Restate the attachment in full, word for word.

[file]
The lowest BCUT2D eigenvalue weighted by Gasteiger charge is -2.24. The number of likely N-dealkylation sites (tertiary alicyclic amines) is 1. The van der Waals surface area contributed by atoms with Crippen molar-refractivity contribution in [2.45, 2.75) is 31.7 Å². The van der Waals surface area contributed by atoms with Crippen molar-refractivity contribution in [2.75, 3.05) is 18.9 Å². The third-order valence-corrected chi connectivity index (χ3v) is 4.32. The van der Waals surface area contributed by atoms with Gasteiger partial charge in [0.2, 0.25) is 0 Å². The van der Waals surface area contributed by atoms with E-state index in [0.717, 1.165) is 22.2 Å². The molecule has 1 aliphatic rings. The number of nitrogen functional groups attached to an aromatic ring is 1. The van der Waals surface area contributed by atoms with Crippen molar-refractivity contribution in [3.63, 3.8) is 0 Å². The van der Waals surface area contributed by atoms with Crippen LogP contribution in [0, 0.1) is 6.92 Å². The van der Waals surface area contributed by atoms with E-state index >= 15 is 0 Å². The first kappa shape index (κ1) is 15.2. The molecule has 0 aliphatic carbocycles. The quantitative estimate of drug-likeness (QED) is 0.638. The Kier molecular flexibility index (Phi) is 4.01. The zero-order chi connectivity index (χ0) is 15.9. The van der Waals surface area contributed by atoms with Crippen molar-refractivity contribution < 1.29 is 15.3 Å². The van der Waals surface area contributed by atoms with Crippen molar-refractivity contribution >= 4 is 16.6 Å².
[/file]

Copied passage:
The lowest BCUT2D eigenvalue weighted by Gasteiger charge is -2.24. The number of likely N-dealkylation sites (tertiary alicyclic amines) is 1. The van der Waals surface area contributed by atoms with Crippen molar-refractivity contribution in [2.45, 2.75) is 31.7 Å². The van der Waals surface area contributed by atoms with Crippen molar-refractivity contribution in [2.75, 3.05) is 18.9 Å². The third-order valence-corrected chi connectivity index (χ3v) is 4.32. The van der Waals surface area contributed by atoms with Gasteiger partial charge in [0.2, 0.25) is 0 Å². The van der Waals surface area contributed by atoms with E-state index in [0.717, 1.165) is 22.2 Å². The molecule has 1 aliphatic rings. The number of nitrogen functional groups attached to an aromatic ring is 1. The van der Waals surface area contributed by atoms with Crippen molar-refractivity contribution in [3.63, 3.8) is 0 Å². The van der Waals surface area contributed by atoms with Crippen LogP contribution in [0, 0.1) is 6.92 Å². The van der Waals surface area contributed by atoms with E-state index >= 15 is 0 Å². The first kappa shape index (κ1) is 15.2. The molecule has 0 aliphatic carbocycles. The quantitative estimate of drug-likeness (QED) is 0.638. The Kier molecular flexibility index (Phi) is 4.01. The zero-order chi connectivity index (χ0) is 15.9. The van der Waals surface area contributed by atoms with Crippen molar-refractivity contribution < 1.29 is 15.3 Å². The van der Waals surface area contributed by atoms with Crippen molar-refractivity contribution >= 4 is 16.6 Å².